Wildlife Wednesday: Killer Whale


Wildlife Wednesday: Killer Whale

This Wildlife Wednesday, learn about the killer whale, and new research showing why adult sons still need their moms.

Killer whales—or orcas—are an iconic image of Canada’s West Coast. They’re also the biggest species in the dolphin family and one of the top predators in the ocean. But new research is shedding the light on how these marine superstars are actually quite vulnerable—at least the males.

Habitat: both the open ocean as well as shallow seas of every ocean on the planet

Killer whale trivia

  • Killer whales can reach speeds of up to 55 kilometres per hour, making them one of the fastest sea mammals. In addition to their speed, killer whales have developed several complex and highly social strategies to help them hunt, including coordinated attacks and herding. Working in groups of up to 40 individuals, they’ve even been known to take on massive whales, such as blue or grey whales. Because of these strategies, they have been compared to wolf packs.
  • Aboriginal legends often feature killer whales. They can either be seen in a positive light (as the soul of a human) or in a negative light (as a vicious killer).
  • Like many other types of whales, killer whales are very communicative, and converse with each other through sounds and echolocation. Each pod (group) of killer whales has its own distinct sounds, recognizable to other groups. According to the Vancouver Aquarium, killer whales are the most socially and ecologically complex creatures after humans, and pass down traditions through generations.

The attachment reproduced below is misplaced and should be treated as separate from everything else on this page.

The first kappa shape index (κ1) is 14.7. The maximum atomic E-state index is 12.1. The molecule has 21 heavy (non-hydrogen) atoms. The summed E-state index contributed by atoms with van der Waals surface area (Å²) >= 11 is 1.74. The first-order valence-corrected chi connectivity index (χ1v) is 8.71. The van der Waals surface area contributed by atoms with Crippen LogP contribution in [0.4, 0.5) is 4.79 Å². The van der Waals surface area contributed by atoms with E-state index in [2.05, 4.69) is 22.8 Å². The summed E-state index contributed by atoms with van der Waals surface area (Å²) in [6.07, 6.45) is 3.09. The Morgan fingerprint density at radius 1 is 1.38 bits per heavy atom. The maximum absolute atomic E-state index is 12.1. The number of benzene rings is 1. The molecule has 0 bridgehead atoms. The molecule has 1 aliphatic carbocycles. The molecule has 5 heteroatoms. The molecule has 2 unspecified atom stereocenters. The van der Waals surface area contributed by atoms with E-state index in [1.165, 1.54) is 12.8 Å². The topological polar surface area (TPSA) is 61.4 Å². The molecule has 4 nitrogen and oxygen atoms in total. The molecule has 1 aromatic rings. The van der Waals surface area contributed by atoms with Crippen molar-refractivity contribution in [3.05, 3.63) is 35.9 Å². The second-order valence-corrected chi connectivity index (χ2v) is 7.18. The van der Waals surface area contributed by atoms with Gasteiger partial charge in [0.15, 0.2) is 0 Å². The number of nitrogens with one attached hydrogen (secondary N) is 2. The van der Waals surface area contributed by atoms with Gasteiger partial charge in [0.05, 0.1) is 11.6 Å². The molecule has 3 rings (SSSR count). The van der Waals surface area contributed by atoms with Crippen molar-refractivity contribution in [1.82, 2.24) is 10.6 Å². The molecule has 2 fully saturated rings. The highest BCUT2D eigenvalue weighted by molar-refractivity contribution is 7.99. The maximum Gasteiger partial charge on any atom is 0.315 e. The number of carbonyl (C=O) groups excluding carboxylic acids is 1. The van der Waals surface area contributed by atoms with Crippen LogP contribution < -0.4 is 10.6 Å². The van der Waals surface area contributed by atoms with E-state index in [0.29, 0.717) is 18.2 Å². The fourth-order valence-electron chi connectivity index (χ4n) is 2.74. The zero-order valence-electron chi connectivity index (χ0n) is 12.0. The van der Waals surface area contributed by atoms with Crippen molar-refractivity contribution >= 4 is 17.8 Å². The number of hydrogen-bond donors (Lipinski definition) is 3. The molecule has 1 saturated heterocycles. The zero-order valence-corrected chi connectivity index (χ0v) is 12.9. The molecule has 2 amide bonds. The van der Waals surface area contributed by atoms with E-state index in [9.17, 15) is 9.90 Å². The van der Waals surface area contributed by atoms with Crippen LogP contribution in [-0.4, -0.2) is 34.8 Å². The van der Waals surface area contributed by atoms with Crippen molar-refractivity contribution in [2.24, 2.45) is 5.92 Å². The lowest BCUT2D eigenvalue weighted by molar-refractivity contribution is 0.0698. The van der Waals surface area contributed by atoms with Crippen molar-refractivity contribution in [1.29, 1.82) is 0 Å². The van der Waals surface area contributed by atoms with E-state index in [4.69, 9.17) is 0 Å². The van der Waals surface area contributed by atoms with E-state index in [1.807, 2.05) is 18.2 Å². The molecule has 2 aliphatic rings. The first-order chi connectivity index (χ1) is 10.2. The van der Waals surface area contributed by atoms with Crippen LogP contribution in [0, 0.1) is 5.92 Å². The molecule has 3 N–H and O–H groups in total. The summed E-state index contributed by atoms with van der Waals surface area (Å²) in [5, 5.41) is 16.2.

• With all this talk about the killer whale’s amazing hunting skills, it can be easy to forget just how vulnerable they are. For example,  new research has shown why female killer whales have the longest menopause—and live the longest after reproductive years—than any other nonhuman animal: to take care of their adult sons. Yup, adult male killer whales need their moms to stick around in order to truly thrive and flourish; they experience a 14-fold increase in the likelihood of their death one year after their mom dies. The moms help their sons survive and reproduce. Females, on the other hand, are much more self-sufficient.

Why they’re threatened and how you can help
Some populations of killer whales are threatened; however, scientists are unsure about the species as a whole, due to a relative lack of data. You can help killer whales by taking part in the Vancouver Aquarium’s Wild Killer Whale Adoption Program, which supports British Columbia’s wild killer whale population.

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